Sunday, November 3, 2019

Drawing Incorrect Conclusions

Naming patterns can sometimes be helpful in genealogy.  But sometimes, the way that names are recorded can lead researchers to incorrect conclusions.  Take the marriage record of my fourth cousin twice removed, where her name was recorded as Helen Rifke Jager.
Marriage of Helen Rifke Jager and Jankel Herskovics, Talaborfalva, Hungary (today's Tereblya, Ukraine), November 1941

Helen Rifke Jager married Jakub Herskovics on November 21, 1941 in what was then Talaborfalva, Hungary (today's Tereblya, Hungary).  Helen Rifke's parents are noted as Jozsef Jager and Helen Rutner.

Ashkenazic Jews don't name children for living relatives.  In general, when you see a child with the same name as the mother, that mother died birthing the child.  (And finding boys with the same name as their father means that the father died when the mother was pregnant with the child.)

So looking at Helen Rifke's marriage record, it would be pretty reasonable to think that her mother had died in childbirth.  Except that she didn't.
Birth of Hene Rifke Jager, Dulovo (then Czechoslovakia, now Ukraine), 1922
The birth record of the above bride gives her Yiddish name, Hene Rifke.  Her mother is simply given as Helena.  But here's Hene/Helen Rifke's parents' marriage record.
Marriage of Jozsef Jeger and Jochevet Rutner; Dulfalva, Hungary (now Dulovo, Ukraine), 1907
Hene/Helen Rifke's mother's name was Jochevet.  So while Hene/Helen Rifke's 1941 marriage record would lead a researcher to believe that she and her mother had the same name--and imply the mother's death in childbirth--looking more closely shows that Hene Rifke's mother was Jochevet, completely different names.  Hene/Helen Rifke's mother not only didn't die in childbirth with her, but she had at least two more children after Hene Rifke's birth.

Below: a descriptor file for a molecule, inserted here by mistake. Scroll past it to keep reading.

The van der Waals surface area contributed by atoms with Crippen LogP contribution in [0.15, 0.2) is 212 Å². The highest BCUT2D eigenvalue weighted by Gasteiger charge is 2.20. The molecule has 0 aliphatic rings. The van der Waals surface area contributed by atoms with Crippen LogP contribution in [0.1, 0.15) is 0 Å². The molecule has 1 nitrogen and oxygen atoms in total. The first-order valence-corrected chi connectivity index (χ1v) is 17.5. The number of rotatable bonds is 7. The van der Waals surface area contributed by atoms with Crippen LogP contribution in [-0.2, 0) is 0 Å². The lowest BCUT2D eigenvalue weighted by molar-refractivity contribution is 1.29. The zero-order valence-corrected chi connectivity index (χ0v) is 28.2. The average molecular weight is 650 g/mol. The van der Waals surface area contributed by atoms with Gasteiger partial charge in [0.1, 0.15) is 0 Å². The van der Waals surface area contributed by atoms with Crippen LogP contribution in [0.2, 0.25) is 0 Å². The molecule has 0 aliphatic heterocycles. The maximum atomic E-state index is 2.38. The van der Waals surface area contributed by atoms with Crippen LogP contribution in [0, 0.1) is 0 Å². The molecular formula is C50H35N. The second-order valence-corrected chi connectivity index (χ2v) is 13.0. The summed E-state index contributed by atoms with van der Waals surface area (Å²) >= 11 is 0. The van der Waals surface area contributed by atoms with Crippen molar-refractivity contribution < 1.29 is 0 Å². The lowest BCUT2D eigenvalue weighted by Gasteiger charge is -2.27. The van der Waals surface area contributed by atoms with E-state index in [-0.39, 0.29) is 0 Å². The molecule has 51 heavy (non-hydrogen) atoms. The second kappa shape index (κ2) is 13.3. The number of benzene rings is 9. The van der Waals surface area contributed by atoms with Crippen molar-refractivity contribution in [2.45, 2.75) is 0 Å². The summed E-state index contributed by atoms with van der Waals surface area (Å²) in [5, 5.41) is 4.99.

There's also a lesson here for people who are looking at an individual's secular name and who ask what the corresponding Hebrew/Yiddish name is.  There's no one answer.  Helen can be Hene and Jochevet.  It could also be Chaya or Chana or any other name.

So make use of naming patterns in genealogy.  But be careful that you're not drawing incorrect conclusions.

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  1. I had a similar experience. My grandfather was Samuel RUDIN and his father was Samuel RUDNITZKY. When I recently found the Revision list in Lithuania (now Belarus) my great-grandfather was SAMUEL but his son was SHLOMO! He became Samuel only in America.

  2. Although generally accepted Ashkenazi practice is not to name a child for a living ancestor, I don't think you can say that it never happens as is suggested in your blog. I have many relatives (including my father) from Ashkenazi families from Germany who were named for living relatives. Yes, they were pretty assimilated, and yes, they were from German backgrounds, not Eastern European, but still definitely Ashkenazi. And the practice goes back to the 19th century in the US. It might never have happened in Hungary in 1941, but you never know.